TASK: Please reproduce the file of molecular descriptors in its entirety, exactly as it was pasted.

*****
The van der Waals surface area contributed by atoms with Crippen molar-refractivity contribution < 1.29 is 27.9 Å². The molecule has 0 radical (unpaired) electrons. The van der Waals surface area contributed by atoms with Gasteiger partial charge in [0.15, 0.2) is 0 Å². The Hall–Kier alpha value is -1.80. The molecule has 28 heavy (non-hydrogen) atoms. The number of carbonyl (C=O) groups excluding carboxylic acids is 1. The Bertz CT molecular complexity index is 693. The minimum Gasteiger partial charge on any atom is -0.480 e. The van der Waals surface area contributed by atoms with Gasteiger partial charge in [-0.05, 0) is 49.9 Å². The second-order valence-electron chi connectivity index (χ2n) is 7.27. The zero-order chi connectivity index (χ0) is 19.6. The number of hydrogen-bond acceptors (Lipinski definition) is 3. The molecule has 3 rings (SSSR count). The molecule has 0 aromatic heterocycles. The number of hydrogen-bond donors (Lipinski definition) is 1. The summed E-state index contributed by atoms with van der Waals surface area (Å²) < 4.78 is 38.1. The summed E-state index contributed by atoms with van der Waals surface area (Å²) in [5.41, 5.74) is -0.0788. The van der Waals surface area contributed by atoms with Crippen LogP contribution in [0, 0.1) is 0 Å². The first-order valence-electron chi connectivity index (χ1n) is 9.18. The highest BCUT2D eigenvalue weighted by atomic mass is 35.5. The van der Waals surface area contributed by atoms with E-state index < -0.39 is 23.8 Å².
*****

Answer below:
The van der Waals surface area contributed by atoms with Crippen molar-refractivity contribution < 1.29 is 27.9 Å². The molecule has 0 radical (unpaired) electrons. The van der Waals surface area contributed by atoms with Gasteiger partial charge in [0.15, 0.2) is 0 Å². The Hall–Kier alpha value is -1.80. The molecule has 28 heavy (non-hydrogen) atoms. The number of carbonyl (C=O) groups excluding carboxylic acids is 1. The Bertz CT molecular complexity index is 693. The minimum Gasteiger partial charge on any atom is -0.480 e. The van der Waals surface area contributed by atoms with Gasteiger partial charge in [-0.05, 0) is 49.9 Å². The second-order valence-electron chi connectivity index (χ2n) is 7.27. The zero-order chi connectivity index (χ0) is 19.6. The number of hydrogen-bond acceptors (Lipinski definition) is 3. The molecule has 3 rings (SSSR count). The molecule has 0 aromatic heterocycles. The number of hydrogen-bond donors (Lipinski definition) is 1. The summed E-state index contributed by atoms with van der Waals surface area (Å²) < 4.78 is 38.1. The summed E-state index contributed by atoms with van der Waals surface area (Å²) in [5.41, 5.74) is -0.0788. The van der Waals surface area contributed by atoms with Crippen LogP contribution in [0, 0.1) is 0 Å². The first-order valence-electron chi connectivity index (χ1n) is 9.18. The highest BCUT2D eigenvalue weighted by atomic mass is 35.5. The van der Waals surface area contributed by atoms with E-state index < -0.39 is 23.8 Å².